Fishing's greatest reward: A shared memory
I am a moody and very judgmental chap.
I'm qualifying the following column because there are only two television fishing shows I'll watch on any given day. I enjoy both Lindner's "Angling Edge" and Babe Winkelman's "Good Fishing".
And it was just the other day that Winkelman's show brought me to tears.
But first I'll turn the clock back to those days when I couldn't wait for my Dad's signal that we were heading to the Fox Chain for a day of angling.
We lived in a third-floor apartment. It was a crowded but we managed to flourish, even with one bathroom.
It was my job to load the trunk of Dad's car. I wrestled the outboard from the storage shed to the street and into the spacious trunk. Rods, tackle boxes, and a cooler followed. And off we went.
"Old man Heisman" greeted us at his place on Lake Marie just as the sun was making itself known.
The 5-hp green Johnson Sea Horse slowly took us to deep water. An anchor was tossed and we went to work with tiny minnows and cork floats. The crappies responded, and soon our fish bucket resembled a Lawrence Avenue fish store.
Not every outing was as good as this one. And it didn't matter. Just being with Irv was good enough for me.
Winkelman's recent show depicted a Minnesota family having a great time at their retreat on Rainy Lake, just inside Ontario.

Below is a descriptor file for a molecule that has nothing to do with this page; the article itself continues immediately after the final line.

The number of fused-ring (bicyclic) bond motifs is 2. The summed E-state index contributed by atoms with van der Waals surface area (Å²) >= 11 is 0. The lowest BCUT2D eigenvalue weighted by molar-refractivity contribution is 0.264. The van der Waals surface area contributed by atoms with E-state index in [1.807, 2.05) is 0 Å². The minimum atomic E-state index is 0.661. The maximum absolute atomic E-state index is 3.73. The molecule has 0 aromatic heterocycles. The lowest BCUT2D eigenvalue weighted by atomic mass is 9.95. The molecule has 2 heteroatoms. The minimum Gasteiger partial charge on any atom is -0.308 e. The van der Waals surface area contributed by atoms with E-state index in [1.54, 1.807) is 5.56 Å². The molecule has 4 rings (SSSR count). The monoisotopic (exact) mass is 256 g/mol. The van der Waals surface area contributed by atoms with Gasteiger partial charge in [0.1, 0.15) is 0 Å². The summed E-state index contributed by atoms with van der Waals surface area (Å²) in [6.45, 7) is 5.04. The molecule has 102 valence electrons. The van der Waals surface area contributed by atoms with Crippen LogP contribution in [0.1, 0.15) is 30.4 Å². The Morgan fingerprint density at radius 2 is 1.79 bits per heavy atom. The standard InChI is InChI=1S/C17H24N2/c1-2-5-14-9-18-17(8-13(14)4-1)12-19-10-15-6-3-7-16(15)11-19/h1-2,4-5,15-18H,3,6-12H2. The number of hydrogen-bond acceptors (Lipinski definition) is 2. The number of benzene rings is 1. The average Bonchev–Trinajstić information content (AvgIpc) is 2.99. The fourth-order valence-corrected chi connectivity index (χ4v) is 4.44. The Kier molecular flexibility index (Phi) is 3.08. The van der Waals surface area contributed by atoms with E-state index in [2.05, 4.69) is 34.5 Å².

Rainy can be as wild as you want it to be, offering both novice and experienced fisherman a thrill a minute, supplied by pike, walleye, perch, smallmouth, and muskie.
Babe talked about Vernon, the family's 86-year-old patriarch and a World War II veteran who loved every second of being with the family on the lake.
There were times in my life when Irv would take cousin Earl with us to Pistakee Lake. I distinctly remember my father leaving his spinning rod and reel on the dock while he went to schmooze with resort owner Tommy Harrison while Earl and I shivered from the cold and waited on the dock.
We heard a noise and looked over to where the rod was situated and saw it heading for the water.
We never reached it in time. Some big fish grabbed the minnow on the end and made off with the entire rig.
When Irv returned, he asked us where his gear was. We stammered that a fish took it and headed for deep water. And then we all laughed.
Irv and I caught big pike in Manitoba, muskies on Eagle Lake, Ontario, jumbo smallies and muskies on Grindstone Lake in Hayward, and lunker Florida bass from golf course ponds in the southeast portion of the sunshine state.
Winkelman's crew caught Vernon smiling when he described his World War II combat experience. The same scenario involved Irv in the South Pacific.
When I lived in Minneapolis, I was a guide in my spare time on 20 or so lakes in the metro area. During one visit with my parents, I took Irv to Lake Minnetonka (west of Minneapolis), and we proceeded to nail big pike and smallmouth bass.
"You've got a gold mine here lad," he constantly told me. I nodded in agreement.
We caught a lot of fish on that trip, and it was enough "fuel" for me to write a magazine piece about Irv entitled, "You can teach an old Dog New Tricks."
I may have lost my fishing buddy in 1984, but I'll never forget what and how he taught about fishing, or his lessons on how to bring down an Illinois pheasant.
I'm just a lucky guy.
•Contact Mike Jackson at email@example.com, and catch his radio show 6-7 a.m. Sundays on WSBC 1240-AM and live-streamed at www.mikejacksonoutdoors.com.
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